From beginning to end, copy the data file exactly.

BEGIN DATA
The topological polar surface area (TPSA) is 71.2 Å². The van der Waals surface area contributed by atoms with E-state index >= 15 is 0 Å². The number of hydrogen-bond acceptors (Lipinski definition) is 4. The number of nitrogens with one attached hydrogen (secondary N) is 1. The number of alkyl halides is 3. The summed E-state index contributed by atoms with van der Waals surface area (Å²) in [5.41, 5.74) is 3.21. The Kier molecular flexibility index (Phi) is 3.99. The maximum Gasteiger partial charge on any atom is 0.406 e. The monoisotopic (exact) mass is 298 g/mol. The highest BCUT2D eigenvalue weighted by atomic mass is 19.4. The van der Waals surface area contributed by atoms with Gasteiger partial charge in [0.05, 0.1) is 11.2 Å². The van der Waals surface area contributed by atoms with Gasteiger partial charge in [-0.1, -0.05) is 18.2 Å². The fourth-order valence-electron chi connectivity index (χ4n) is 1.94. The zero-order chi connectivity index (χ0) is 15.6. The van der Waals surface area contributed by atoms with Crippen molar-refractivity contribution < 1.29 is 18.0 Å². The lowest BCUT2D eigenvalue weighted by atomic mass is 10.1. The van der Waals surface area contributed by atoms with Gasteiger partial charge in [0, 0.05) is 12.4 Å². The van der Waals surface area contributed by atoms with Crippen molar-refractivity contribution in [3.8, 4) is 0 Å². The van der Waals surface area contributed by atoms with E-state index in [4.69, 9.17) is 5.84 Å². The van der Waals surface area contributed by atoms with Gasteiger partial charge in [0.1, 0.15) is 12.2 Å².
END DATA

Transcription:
The topological polar surface area (TPSA) is 71.2 Å². The van der Waals surface area contributed by atoms with E-state index >= 15 is 0 Å². The number of hydrogen-bond acceptors (Lipinski definition) is 4. The number of nitrogens with one attached hydrogen (secondary N) is 1. The number of alkyl halides is 3. The summed E-state index contributed by atoms with van der Waals surface area (Å²) in [5.41, 5.74) is 3.21. The Kier molecular flexibility index (Phi) is 3.99. The maximum Gasteiger partial charge on any atom is 0.406 e. The monoisotopic (exact) mass is 298 g/mol. The highest BCUT2D eigenvalue weighted by atomic mass is 19.4. The van der Waals surface area contributed by atoms with Gasteiger partial charge in [0.05, 0.1) is 11.2 Å². The van der Waals surface area contributed by atoms with Gasteiger partial charge in [-0.1, -0.05) is 18.2 Å². The fourth-order valence-electron chi connectivity index (χ4n) is 1.94. The zero-order chi connectivity index (χ0) is 15.6. The van der Waals surface area contributed by atoms with Crippen molar-refractivity contribution < 1.29 is 18.0 Å². The lowest BCUT2D eigenvalue weighted by atomic mass is 10.1. The van der Waals surface area contributed by atoms with Gasteiger partial charge in [0, 0.05) is 12.4 Å². The van der Waals surface area contributed by atoms with Crippen molar-refractivity contribution in [3.8, 4) is 0 Å². The van der Waals surface area contributed by atoms with E-state index in [4.69, 9.17) is 5.84 Å². The van der Waals surface area contributed by atoms with Gasteiger partial charge in [0.1, 0.15) is 12.2 Å².